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It's 106 miles to Chicago...

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...we got a full tank of gas, half a pack of cigarettes, it's dark, and we're wearing sunglasses.

Hit it.

The Tar Heel Sports Car Club used to have a night series about once a month at the RBC Center in Raleigh.  It was a low key series limited in participation and never thoroughly scored.  There were no trophies.  But it was a heck of a lot of fun.  This run isn't terribly great, but I submit that this is some of the most fun you can have at a max of 45MPH on a weeknight (well, and with your clothes on...I think mine were on, anyway!).



This was circa 2004 in a Toyota Spyder, fairly stock (though it somewhat obviously has a straight pipe and Supertrapp on it) and on street tires.
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Snow Driving!

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Okay, I'm finally getting around to what I did last weekend. Yeah, took me a week. Sorry about that.

Anyway, as some of you know, I'm a member of the Palmetto Motorsports Club. This is the resident club at Carolina Motorsports Park, a race track less than an hour south of Charlotte, NC. The track is managed by a team made up of Brian Smith and Jochen Tartak. Brian is a long time professional race car driver in series like World Challenge, Grand Am, and Mustang Challenge. Both are highly experienced driving instructors, too. As a service for the club members, they decided to see if there was interest in a car control school in the snow. Brian used to work for Michelin doing tire testing and in doing so did a lot of winter testing at the Keweenaw Research Center in Houghton, MI. That's the upper peninsula of Michigan where this time of year it's cold and incredibly snowy!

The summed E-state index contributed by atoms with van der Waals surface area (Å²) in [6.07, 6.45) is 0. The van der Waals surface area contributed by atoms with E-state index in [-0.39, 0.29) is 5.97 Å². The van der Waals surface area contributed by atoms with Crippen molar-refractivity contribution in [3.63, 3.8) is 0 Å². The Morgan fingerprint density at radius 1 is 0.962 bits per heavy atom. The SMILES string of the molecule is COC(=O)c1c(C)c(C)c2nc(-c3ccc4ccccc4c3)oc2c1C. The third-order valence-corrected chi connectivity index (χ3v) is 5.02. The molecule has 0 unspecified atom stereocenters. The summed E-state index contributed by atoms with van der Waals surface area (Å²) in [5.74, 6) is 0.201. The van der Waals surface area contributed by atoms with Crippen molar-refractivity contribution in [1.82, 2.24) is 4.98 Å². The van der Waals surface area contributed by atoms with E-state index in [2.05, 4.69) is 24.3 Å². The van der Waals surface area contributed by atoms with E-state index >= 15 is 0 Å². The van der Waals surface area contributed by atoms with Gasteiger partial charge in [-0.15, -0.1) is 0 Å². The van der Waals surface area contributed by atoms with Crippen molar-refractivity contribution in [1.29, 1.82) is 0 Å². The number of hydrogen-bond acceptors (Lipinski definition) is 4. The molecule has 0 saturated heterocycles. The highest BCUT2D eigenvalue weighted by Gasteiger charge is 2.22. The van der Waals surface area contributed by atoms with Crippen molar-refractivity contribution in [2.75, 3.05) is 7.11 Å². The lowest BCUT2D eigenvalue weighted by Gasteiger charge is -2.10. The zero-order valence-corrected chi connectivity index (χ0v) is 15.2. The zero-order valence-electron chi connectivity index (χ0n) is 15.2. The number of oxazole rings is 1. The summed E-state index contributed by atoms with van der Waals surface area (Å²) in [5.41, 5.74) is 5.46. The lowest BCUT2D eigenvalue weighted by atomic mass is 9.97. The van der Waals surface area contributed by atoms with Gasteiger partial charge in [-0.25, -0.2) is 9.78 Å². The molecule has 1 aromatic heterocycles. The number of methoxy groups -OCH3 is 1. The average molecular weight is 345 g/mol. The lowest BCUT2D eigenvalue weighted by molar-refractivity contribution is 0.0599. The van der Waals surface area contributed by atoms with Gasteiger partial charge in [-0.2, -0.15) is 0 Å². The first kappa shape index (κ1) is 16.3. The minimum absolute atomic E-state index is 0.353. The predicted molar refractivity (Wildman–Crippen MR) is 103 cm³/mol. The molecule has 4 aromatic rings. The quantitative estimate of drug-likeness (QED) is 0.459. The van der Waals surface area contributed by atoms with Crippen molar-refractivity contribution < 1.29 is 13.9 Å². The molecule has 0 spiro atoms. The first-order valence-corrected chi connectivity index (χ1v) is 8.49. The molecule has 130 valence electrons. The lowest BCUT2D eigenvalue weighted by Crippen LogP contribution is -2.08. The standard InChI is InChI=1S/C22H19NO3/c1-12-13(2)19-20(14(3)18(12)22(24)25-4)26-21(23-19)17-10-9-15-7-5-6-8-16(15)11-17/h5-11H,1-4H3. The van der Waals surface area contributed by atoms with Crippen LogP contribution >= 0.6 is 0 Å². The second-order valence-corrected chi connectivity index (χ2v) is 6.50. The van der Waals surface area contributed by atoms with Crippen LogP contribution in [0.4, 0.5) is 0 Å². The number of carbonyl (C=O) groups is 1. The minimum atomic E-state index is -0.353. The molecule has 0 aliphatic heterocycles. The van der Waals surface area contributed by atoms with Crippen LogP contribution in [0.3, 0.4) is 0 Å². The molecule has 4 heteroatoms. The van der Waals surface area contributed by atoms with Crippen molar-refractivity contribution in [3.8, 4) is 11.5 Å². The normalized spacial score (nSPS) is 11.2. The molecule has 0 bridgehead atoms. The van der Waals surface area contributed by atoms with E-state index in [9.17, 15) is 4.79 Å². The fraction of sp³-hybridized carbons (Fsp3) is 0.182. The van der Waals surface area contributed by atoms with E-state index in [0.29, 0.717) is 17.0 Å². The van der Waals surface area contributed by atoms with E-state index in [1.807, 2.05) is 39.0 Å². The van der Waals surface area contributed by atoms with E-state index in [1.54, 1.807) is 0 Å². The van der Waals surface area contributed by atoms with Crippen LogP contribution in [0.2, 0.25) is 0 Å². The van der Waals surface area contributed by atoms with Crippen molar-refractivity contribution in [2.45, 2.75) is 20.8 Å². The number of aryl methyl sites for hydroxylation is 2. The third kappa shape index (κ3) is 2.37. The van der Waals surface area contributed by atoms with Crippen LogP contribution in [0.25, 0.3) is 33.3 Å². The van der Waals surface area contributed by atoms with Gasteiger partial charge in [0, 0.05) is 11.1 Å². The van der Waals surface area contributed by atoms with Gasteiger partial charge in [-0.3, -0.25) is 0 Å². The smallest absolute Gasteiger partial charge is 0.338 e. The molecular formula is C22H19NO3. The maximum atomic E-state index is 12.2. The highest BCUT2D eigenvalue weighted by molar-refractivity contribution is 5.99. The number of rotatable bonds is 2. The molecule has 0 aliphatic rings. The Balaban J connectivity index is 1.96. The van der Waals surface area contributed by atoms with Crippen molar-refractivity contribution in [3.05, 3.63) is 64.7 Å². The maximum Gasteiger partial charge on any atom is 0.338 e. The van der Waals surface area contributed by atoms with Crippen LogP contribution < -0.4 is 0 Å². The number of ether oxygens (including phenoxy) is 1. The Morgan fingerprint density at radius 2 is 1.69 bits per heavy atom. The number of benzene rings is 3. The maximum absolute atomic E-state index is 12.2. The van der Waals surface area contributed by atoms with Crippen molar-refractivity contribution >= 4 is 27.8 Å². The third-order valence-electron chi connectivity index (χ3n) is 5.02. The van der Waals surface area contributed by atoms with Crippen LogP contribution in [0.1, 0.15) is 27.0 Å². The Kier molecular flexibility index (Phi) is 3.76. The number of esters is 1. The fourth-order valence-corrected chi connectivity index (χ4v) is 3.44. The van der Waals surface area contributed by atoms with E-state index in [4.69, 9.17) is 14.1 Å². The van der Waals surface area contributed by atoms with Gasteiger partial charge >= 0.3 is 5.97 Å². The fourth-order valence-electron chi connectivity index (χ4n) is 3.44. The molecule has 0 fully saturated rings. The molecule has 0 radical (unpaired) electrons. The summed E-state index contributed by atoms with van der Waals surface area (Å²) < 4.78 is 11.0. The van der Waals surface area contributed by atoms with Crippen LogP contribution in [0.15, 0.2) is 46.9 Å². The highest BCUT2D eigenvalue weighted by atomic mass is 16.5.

Here's a bad video of some of what we did.



The weekend started by first flying into Houghton. They do have a public airport there with one gate, one ticket counter, and one rental car counter. There are two flights per day in and out via Minneapolis, and Northwest does fly direct to Minneapolis from RDU, which is nice. So while it's a pretty remote area, I could still fly there on one stop. I couldn't get home quickly in one stop (though it was possible), so I came via Minneapolis and Atlanta to get home in a reasonable time. The first flight out of Hougton on Monday and the last flight in on Friday are in a small jet. Everything else (including my flight in) is a small turboprop. And while they do obviously plow the runway, you're still landing on ice and snow! It's quite the different world than what I'm used to!